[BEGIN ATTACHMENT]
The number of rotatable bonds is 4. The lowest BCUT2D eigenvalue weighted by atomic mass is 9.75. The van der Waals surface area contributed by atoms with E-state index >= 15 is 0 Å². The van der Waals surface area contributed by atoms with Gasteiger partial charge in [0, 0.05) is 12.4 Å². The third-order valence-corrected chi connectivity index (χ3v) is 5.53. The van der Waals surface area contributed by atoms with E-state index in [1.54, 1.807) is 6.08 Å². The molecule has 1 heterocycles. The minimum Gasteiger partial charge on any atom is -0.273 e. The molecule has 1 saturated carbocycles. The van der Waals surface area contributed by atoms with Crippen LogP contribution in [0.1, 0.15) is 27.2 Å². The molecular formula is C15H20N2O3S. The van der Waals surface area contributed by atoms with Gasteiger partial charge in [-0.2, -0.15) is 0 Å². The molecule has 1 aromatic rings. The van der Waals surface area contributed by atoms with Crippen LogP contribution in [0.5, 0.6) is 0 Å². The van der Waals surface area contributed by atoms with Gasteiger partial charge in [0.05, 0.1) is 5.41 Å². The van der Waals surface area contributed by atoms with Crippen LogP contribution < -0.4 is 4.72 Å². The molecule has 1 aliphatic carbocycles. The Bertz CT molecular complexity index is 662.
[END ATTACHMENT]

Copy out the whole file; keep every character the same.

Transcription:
The number of rotatable bonds is 4. The lowest BCUT2D eigenvalue weighted by atomic mass is 9.75. The van der Waals surface area contributed by atoms with E-state index >= 15 is 0 Å². The van der Waals surface area contributed by atoms with Gasteiger partial charge in [0, 0.05) is 12.4 Å². The third-order valence-corrected chi connectivity index (χ3v) is 5.53. The van der Waals surface area contributed by atoms with E-state index in [1.54, 1.807) is 6.08 Å². The molecule has 1 heterocycles. The minimum Gasteiger partial charge on any atom is -0.273 e. The molecule has 1 saturated carbocycles. The van der Waals surface area contributed by atoms with Crippen LogP contribution in [0.1, 0.15) is 27.2 Å². The molecular formula is C15H20N2O3S. The van der Waals surface area contributed by atoms with Gasteiger partial charge in [-0.2, -0.15) is 0 Å². The molecule has 1 aromatic rings. The van der Waals surface area contributed by atoms with Crippen LogP contribution in [0.5, 0.6) is 0 Å². The van der Waals surface area contributed by atoms with Gasteiger partial charge in [0.05, 0.1) is 5.41 Å². The van der Waals surface area contributed by atoms with Crippen LogP contribution < -0.4 is 4.72 Å². The molecule has 1 aliphatic carbocycles. The Bertz CT molecular complexity index is 662.